It is every athlete's worst nightmare, you work hard and train for months in the offseason to prepare for the season. Finally, the time comes for all your hard work to pay off, and then out of nowhere, you're forced to sit on the sidelines with an injury.
All of those hours in the gym for nothing and all the prospects for a successful season gone. Every year millions of athletes are forced to deal with this harsh reality and have their dreams crushed.
So how can you minimize your chances of dealing with a season-ending injury?
What are the most common and devastating types of sports injuries?
- Joint injuries such as ankle sprains, knee sprains, tennis elbow, and more.
- Ligament and tendon tears such as ACL, MCL, Meniscus, and Achilles tears.
- Muscle strains such as hamstring or quadriceps strains.
- Bone injuries such as dislocations, fractures, or bruises. Overuse related injuries such as shin splints or carpal tunnel.
- These, along with many other categories, are very common among athletes after years of high-level activity. In fact, if you have been playing sports at a high level throughout your life it is very likely you have experienced at least 1 of these in the past.
What are the best ways to lower your chances of a sports injury?
- Warming Up Before Workouts & Competitions
The biggest thing that athletes, especially amateurs, neglect is proper warming up and cooling down. Taking the time to properly warm and wake up your muscles greatly helps prevent muscle strains. And just a few minutes of post-workout stretching and icing have the same effect.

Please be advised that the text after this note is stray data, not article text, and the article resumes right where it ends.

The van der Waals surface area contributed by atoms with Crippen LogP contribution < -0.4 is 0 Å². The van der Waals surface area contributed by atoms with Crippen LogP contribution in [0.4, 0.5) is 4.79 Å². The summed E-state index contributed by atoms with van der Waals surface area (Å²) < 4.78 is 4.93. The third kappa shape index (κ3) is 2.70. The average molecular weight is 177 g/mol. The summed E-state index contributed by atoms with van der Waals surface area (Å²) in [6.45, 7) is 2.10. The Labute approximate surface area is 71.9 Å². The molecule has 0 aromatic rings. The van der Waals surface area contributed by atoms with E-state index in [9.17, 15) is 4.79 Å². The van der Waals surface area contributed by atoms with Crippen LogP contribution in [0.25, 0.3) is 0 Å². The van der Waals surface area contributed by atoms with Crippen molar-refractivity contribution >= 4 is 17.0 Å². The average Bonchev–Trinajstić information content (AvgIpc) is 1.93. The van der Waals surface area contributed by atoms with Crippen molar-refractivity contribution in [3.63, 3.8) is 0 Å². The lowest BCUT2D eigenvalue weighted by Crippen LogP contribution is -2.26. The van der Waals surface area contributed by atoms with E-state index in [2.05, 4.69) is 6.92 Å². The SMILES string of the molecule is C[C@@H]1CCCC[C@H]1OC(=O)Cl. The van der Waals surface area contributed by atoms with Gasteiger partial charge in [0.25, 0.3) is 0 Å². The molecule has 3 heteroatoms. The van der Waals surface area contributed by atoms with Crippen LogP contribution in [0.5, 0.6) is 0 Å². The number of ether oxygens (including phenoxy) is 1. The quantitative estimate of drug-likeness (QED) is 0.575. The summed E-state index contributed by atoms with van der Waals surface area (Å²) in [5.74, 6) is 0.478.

- Drink Water & Hydrate Often
Hydration is also key to keeping muscles from cramping and tearing during cardio. Carrying around a large jug of water can help keep you from leaving an event early with a muscle cramp. Hydration also plays a key role in muscle building.
- Maintain A Steady Workout Plan
Having an all-around workout plan that exercises the muscles you use on the field is essential. Lifting weights, cardio, endurance, flexibility, or any other training alone is going to be enough to keep your body healthy. You need to make sure every area of your athleticism is up to par. This will help keep your bones and tendons strong and prevent breaks or tears.
- Stretch Only To Get Loose
Overstretching is a major cause of pulls and strains to various muscle groups, and can greatly hinder performance. Listen to your body and don't push your limits too much while stretching. Overstretching a muscle is both very easy and very dangerous to do.
A common trait of student athletes is impatience. Match this with stubbornness and the result usually is an athlete bypassing the proper rehab timeline to get back to playing too soon. This is the most common way that injuries become reaggravated and eventually become permanent. Make sure that, if you do sustain an injury, you do not make it worse by rushing to get back to your sport. While in the short-term this gets you back to playing faster, in the long run, it is a sure-fire way to keep you sidelined for longer stretches.